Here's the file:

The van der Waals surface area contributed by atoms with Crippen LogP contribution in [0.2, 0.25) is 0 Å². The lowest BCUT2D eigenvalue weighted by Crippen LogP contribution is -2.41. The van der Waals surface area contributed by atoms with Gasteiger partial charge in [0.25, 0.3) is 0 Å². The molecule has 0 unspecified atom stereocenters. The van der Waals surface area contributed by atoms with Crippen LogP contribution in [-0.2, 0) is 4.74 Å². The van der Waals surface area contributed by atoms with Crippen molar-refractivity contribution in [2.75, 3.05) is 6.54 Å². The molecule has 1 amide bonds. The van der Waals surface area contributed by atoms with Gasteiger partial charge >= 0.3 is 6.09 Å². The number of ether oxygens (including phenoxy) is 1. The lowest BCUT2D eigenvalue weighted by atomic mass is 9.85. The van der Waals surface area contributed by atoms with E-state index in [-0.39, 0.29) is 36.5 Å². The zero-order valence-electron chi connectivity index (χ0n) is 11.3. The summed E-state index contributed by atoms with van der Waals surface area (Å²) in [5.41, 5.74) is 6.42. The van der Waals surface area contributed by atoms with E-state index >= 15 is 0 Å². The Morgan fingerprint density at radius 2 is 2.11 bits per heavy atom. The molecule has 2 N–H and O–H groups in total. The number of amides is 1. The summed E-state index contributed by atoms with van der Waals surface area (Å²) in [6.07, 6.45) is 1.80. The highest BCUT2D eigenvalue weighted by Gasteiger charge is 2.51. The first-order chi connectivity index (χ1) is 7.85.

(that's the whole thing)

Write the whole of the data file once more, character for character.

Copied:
The van der Waals surface area contributed by atoms with Crippen LogP contribution in [0.2, 0.25) is 0 Å². The lowest BCUT2D eigenvalue weighted by Crippen LogP contribution is -2.41. The van der Waals surface area contributed by atoms with Gasteiger partial charge in [0.25, 0.3) is 0 Å². The molecule has 0 unspecified atom stereocenters. The van der Waals surface area contributed by atoms with Crippen LogP contribution in [-0.2, 0) is 4.74 Å². The van der Waals surface area contributed by atoms with Crippen molar-refractivity contribution in [2.75, 3.05) is 6.54 Å². The molecule has 1 amide bonds. The van der Waals surface area contributed by atoms with Gasteiger partial charge >= 0.3 is 6.09 Å². The number of ether oxygens (including phenoxy) is 1. The lowest BCUT2D eigenvalue weighted by atomic mass is 9.85. The van der Waals surface area contributed by atoms with E-state index in [-0.39, 0.29) is 36.5 Å². The zero-order valence-electron chi connectivity index (χ0n) is 11.3. The summed E-state index contributed by atoms with van der Waals surface area (Å²) in [5.41, 5.74) is 6.42. The van der Waals surface area contributed by atoms with E-state index >= 15 is 0 Å². The Morgan fingerprint density at radius 2 is 2.11 bits per heavy atom. The molecule has 2 N–H and O–H groups in total. The number of amides is 1. The summed E-state index contributed by atoms with van der Waals surface area (Å²) in [6.07, 6.45) is 1.80. The highest BCUT2D eigenvalue weighted by Gasteiger charge is 2.51. The first-order chi connectivity index (χ1) is 7.85.